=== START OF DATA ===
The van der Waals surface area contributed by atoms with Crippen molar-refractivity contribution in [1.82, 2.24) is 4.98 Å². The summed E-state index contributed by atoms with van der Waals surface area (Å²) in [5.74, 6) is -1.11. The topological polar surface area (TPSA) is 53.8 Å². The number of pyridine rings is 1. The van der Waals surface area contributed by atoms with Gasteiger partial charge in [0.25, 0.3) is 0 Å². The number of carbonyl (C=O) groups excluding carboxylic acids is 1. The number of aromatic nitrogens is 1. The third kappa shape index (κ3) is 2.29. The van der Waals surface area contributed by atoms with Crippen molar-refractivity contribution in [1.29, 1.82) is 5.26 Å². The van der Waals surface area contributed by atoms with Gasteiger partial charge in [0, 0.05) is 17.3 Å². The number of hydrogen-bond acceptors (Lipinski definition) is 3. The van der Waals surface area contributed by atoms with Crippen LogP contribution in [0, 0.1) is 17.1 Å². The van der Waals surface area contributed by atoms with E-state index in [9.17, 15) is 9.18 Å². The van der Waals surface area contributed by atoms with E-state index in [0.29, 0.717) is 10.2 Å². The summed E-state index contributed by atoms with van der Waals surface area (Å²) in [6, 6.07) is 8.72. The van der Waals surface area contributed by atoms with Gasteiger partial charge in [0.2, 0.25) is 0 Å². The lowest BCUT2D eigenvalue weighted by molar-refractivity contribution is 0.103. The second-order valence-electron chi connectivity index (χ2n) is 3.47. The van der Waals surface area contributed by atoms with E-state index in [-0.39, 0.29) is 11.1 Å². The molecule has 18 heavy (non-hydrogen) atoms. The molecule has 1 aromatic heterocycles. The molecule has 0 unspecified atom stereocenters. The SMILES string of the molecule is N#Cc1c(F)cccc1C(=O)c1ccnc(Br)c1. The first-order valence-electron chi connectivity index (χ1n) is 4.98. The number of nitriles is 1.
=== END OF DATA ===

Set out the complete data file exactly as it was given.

The van der Waals surface area contributed by atoms with Crippen molar-refractivity contribution in [1.82, 2.24) is 4.98 Å². The summed E-state index contributed by atoms with van der Waals surface area (Å²) in [5.74, 6) is -1.11. The topological polar surface area (TPSA) is 53.8 Å². The number of pyridine rings is 1. The van der Waals surface area contributed by atoms with Gasteiger partial charge in [0.25, 0.3) is 0 Å². The number of carbonyl (C=O) groups excluding carboxylic acids is 1. The number of aromatic nitrogens is 1. The third kappa shape index (κ3) is 2.29. The van der Waals surface area contributed by atoms with Crippen molar-refractivity contribution in [1.29, 1.82) is 5.26 Å². The van der Waals surface area contributed by atoms with Gasteiger partial charge in [0, 0.05) is 17.3 Å². The number of hydrogen-bond acceptors (Lipinski definition) is 3. The van der Waals surface area contributed by atoms with Crippen LogP contribution in [0, 0.1) is 17.1 Å². The van der Waals surface area contributed by atoms with E-state index in [9.17, 15) is 9.18 Å². The van der Waals surface area contributed by atoms with E-state index in [0.29, 0.717) is 10.2 Å². The summed E-state index contributed by atoms with van der Waals surface area (Å²) in [6, 6.07) is 8.72. The van der Waals surface area contributed by atoms with Gasteiger partial charge in [0.2, 0.25) is 0 Å². The lowest BCUT2D eigenvalue weighted by molar-refractivity contribution is 0.103. The second-order valence-electron chi connectivity index (χ2n) is 3.47. The van der Waals surface area contributed by atoms with E-state index in [-0.39, 0.29) is 11.1 Å². The molecule has 18 heavy (non-hydrogen) atoms. The molecule has 1 aromatic heterocycles. The molecule has 0 unspecified atom stereocenters. The SMILES string of the molecule is N#Cc1c(F)cccc1C(=O)c1ccnc(Br)c1. The first-order valence-electron chi connectivity index (χ1n) is 4.98. The number of nitriles is 1.